2-leaves



In [1]:
%load_ext abjadext.ipython
import abjad

Bottom-up Work with Leaves (Notes, Chords, Rests, and Skips)

Intro

Abjad extends the Python programming language with an object-oriented model of common practice music notation. To work with this model, we'll need to understand two key concepts: 1) object orientation and 2) the leaf, container, spanner, indicator (LCSI) model of a score.

An Object-oriented Model of Music Notation

What does it mean that we have an object model of music notation? To answer this question, we'll first make a single note by calling the Note class's initializer method.


In [2]:
grape = abjad.Note("d''2.")
abjad.show(grape)


We now have a new note called grape. If we forget what we've made because of our whimsical name, we can type the name of our note into the interpreter to see what it is.


In [3]:
grape


Out[3]:
Note("d''2.")

In [4]:
abjad.play(grape)


Sure enough, it's a note, with a LilyPond string of D5 and a duration of a dotted half note. (If we hadn't provided a LilyPond string, we'd have gotten a middle C quarter note.)

So what happened when we made our note? In our object model, we have a class called Note that models a musical note. A class is a template for a certain kind of thing. The Note class models the characteristics of a note (attributes). To make a new note (a new instance of the Note class), we called our class's initializer method, Note(), and assigned the returned instance to a variable, named whatever we like (on the left side of the equals sign). You will see this pattern of instantiating objects through right-to-left assignment over and over, throughout the system.

Once we have our note instance, we can access characteristics about our note that we'd expect it to have using dot chaining syntax, where we start with our variable name and continue, after a dot, with the attribute we'd like to get:


In [5]:
grape.written_pitch


Out[5]:
NamedPitch("d''")

In [6]:
grape.written_duration


Out[6]:
Duration(3, 4)

In addition to getting these attributes, we can also write them using the same syntax -- here we change the pitch of our note to be inaudibly high:


In [7]:
grape.written_pitch = "fs'''''''''''''''"

And now, when we ask the interpreter what grape is, its written pitch has been changed.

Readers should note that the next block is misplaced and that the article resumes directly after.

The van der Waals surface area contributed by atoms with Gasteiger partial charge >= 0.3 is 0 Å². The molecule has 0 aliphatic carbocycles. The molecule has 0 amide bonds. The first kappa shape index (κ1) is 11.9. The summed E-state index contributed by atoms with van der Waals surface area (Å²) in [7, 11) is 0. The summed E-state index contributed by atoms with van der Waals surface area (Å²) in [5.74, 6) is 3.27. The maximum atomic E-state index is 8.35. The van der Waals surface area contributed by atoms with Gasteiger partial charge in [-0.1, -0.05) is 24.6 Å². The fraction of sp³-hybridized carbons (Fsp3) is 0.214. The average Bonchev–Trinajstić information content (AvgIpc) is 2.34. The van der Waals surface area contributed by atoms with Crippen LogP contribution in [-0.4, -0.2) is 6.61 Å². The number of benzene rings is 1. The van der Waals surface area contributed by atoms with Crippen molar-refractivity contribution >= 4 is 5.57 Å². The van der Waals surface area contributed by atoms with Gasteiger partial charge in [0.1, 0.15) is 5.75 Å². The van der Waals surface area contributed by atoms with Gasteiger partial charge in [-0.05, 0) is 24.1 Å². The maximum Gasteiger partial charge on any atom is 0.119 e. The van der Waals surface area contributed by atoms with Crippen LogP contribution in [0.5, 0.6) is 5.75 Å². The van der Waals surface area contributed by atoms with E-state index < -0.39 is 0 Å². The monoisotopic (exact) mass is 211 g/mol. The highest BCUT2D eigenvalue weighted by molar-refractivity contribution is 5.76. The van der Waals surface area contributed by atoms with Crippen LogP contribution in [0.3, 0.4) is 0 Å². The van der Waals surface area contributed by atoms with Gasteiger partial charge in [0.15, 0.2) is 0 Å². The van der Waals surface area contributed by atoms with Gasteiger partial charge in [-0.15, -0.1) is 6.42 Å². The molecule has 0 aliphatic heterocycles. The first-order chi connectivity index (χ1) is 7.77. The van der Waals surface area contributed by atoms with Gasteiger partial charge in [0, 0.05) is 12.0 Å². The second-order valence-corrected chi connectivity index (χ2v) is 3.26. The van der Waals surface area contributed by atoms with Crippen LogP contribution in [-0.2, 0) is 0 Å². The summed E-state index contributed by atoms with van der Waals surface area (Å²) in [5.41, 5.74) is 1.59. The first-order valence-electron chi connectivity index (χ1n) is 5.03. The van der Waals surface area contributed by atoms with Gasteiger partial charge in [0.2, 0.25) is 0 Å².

In [8]:
grape


Out[8]:
Note("fs'''''''''''''''2.")

We can do the same with our note's duration, and see the change in the note's LilyPond string.


In [9]:
grape.written_duration = (1,2)

In [10]:
grape


Out[10]:
Note("fs'''''''''''''''2")

The many classes in Abjad give you models of all common notational symbols. You can see a list of attributes and methdos for each class in Abjad's API Documentation.

For example, to find the Note class, we look in the scoretools package in the API reference. scoretools contains the most commonly used score elements. Under "leaves" we find the Note class. When we click Note, we're taken to the reference page for Note. The attributes summary shows us which characteristics of a note have been modelled. The read/write properties portion, often with examples, shows us which attributes we can read/write.

Other Leaf Classes

We notice in the API reference that there are other classes listed under scoretools-Leaves. We can create Rests, Chords, Skips in the same way we made our note.


In [11]:
rest = abjad.Rest()
rest


Out[11]:
Rest('r4')

We get a default value of a quarter-note, but we can also pass in an argument -- either a duration or a LilyPond string -- to choose something other than the default.


In [12]:
rest = abjad.Rest("r8..")
rest


Out[12]:
Rest('r8..')

In [13]:
rest = abjad.Rest((7,32))
rest


Out[13]:
Rest('r8..')

Likewise, we can make notes other than a middle C quarter note by passing in arguments. We can make a new note using a LilyPond string,


In [14]:
note = abjad.Note("ds'32")
note


Out[14]:
Note("ds'32")

Or by giving two comma-separated pitch and duration arguments:


In [15]:
note = abjad.Note(3, (1,32))

Note that Abjad represents pitch numerically by equating 0 to middle C. A pitch of 3 corresponds to three half-steps above middle C.


In [16]:
note


Out[16]:
Note("ef'32")

Hm - we got a flat, but we wanted a sharp. Good thing we can change Abjad's default accidental spellings inside a container:


In [17]:
container = abjad.Container([note])
abjad.Accidental.respell_with_sharps(container)
note = abjad.Note(3, (1,32))
container


Out[17]:
Container("ds'32")

Chords work similarly:


In [18]:
chord = abjad.Chord("<c' e' g'>8.")
chord


Out[18]:
Chord("<c' e' g'>8.")

In [3]:
chord = abjad.Chord([0,4,7], (3,16))
chord
abjad.show(chord)


As do skips (blank spaces that occupy a specified duration -- like rests without the drawn symbol.)


In [20]:
skip = abjad.Skip("s8.")
skip


Out[20]:
Skip('s8.')

In [21]:
skip = abjad.Skip((3,16))
skip


Out[21]:
Skip('s8.')

And remember, we can get back to the attributes of our leaves using dot chaining syntax.